Who is to blame for sequestration?

At midnight, $85 billion in federal spending cuts take effect if there is no action to avert them. And, despite meetings taking place this morning, no action is expected today.

So who is to blame for this mess?

According to the latest Elon University Poll, North Carolina residents point to Congress first. Fifty-four percent of those surveyed blame Congress, 22 percent blame the president and 17 percent say both.

Breaking it down by party, 34 percent blamed Republicans, and 28 percent blamed Democrats. But there was plenty of blame to go around; 32 percent said that neither or both parties deserve the blame.

Those results put North Carolina in the mainstream of American opinion. A Gallup Poll released two days ago tracked opinion on the handling of sequestration this way: “Obama does best, with a 45% approval rating, compared with 37% for Democrats in Congress and 25% for Republicans in Congress.” A Washington Post-Pew Research poll finds similar results.

What’s going on? For one thing, people tend to rate specific people higher than institutions. Still, it is worth nothing that the Obama administration has done a good job in putting Republicans on the defensive.

Assistant Poll Director Jason Husser adds that the White House’s news campaign has helped. “The president’s massive release of reporters about the sequester’s consequences seems to have persuaded some Democrats as they were more likely to be ‘very worried’ than Republicans.”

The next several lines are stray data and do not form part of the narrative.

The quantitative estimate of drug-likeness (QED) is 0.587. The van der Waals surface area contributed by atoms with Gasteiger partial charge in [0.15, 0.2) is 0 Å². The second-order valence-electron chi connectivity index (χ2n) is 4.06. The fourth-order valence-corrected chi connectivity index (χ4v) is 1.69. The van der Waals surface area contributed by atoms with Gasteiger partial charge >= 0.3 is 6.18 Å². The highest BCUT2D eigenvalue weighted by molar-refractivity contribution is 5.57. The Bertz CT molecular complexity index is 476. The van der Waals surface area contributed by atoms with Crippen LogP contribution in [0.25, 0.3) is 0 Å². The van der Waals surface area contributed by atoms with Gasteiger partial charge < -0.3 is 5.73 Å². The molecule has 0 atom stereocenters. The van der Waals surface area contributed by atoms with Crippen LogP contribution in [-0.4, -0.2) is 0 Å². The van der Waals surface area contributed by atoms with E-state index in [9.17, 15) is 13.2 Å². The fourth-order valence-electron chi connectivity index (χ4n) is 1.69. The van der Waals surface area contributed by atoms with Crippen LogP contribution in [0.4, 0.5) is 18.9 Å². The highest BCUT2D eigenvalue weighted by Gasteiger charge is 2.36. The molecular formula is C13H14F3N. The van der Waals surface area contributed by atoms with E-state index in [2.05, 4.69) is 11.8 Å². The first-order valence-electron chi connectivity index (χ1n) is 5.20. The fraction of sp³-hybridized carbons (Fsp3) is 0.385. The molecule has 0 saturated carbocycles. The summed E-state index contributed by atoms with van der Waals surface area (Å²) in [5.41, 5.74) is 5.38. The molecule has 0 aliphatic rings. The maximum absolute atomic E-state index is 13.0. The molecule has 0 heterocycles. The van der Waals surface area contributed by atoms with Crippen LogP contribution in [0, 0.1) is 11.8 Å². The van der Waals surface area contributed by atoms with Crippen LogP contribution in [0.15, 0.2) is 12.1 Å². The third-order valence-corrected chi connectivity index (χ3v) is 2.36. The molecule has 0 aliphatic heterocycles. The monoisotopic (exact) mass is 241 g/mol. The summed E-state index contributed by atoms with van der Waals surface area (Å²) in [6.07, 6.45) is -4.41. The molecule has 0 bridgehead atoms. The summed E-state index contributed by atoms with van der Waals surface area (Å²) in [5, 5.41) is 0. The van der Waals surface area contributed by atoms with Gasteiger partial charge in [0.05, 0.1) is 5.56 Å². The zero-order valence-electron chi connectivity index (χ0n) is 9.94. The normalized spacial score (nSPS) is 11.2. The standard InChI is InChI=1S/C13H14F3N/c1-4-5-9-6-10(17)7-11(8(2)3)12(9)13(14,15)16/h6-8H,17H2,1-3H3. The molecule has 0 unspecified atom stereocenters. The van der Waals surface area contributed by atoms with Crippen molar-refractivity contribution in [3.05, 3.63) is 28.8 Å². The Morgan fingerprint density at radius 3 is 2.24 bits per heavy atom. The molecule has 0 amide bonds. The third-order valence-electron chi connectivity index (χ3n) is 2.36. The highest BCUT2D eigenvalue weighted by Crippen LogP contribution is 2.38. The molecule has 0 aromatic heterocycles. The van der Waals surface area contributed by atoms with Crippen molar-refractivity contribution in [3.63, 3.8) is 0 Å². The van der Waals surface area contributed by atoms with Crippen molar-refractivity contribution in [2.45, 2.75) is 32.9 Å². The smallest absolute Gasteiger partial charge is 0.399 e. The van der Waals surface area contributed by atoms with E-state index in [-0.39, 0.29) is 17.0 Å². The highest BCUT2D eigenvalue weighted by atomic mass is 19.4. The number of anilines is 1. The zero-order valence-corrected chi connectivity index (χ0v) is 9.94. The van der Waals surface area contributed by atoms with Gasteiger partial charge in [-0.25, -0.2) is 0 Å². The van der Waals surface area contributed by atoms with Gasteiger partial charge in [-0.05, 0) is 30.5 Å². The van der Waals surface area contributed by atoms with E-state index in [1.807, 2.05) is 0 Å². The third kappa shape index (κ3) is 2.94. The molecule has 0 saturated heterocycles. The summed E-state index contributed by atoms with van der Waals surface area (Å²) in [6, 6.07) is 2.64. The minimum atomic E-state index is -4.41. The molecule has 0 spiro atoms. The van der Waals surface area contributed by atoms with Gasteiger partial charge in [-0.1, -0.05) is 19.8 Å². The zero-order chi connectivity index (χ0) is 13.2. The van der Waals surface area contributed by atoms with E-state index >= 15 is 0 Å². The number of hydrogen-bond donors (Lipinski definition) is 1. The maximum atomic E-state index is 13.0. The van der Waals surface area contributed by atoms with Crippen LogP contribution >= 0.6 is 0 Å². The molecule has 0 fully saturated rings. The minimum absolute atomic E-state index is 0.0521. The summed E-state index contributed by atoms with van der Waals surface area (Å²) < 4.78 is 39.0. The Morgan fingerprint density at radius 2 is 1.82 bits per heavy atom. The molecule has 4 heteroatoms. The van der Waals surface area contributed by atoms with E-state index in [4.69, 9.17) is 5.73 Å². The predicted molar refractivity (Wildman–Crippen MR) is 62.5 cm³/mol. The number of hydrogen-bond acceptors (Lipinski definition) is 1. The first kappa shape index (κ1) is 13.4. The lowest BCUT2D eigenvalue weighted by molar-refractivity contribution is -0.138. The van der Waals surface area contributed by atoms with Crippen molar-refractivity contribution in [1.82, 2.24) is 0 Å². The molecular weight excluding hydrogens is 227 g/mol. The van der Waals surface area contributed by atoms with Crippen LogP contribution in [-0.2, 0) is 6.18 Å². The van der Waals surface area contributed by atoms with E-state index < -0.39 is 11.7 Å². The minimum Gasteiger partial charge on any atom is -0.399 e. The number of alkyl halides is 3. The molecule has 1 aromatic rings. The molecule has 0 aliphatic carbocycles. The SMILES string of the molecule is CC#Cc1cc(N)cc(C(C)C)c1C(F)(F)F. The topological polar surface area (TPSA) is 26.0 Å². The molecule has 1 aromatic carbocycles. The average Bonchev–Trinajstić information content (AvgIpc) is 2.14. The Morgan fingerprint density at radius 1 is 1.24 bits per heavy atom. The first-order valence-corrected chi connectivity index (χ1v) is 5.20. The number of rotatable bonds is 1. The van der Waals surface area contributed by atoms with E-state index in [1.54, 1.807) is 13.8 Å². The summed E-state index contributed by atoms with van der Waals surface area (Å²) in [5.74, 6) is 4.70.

But if the stalemate continues for long, expect to see the numbers for Obama to sink. North Carolinians — and Americans — seem to have little patience for Washington gridlock these days, particularly if it means a reduction in services they’ve come to depend on. North Carolina has a large military presence, and about half of the $85 billion in cuts will come from the Pentagon. If those trickle down, you can expect little support for either Congress or the president in places like Fayetteville, Jacksonville, Goldsboro and Havelock.

Gov. Pat McCrory does has a suggestion for his own party: “I think sometimes we come across as too negative,” he said. “I think sometimes we come across as too strident.”

— John Robinson

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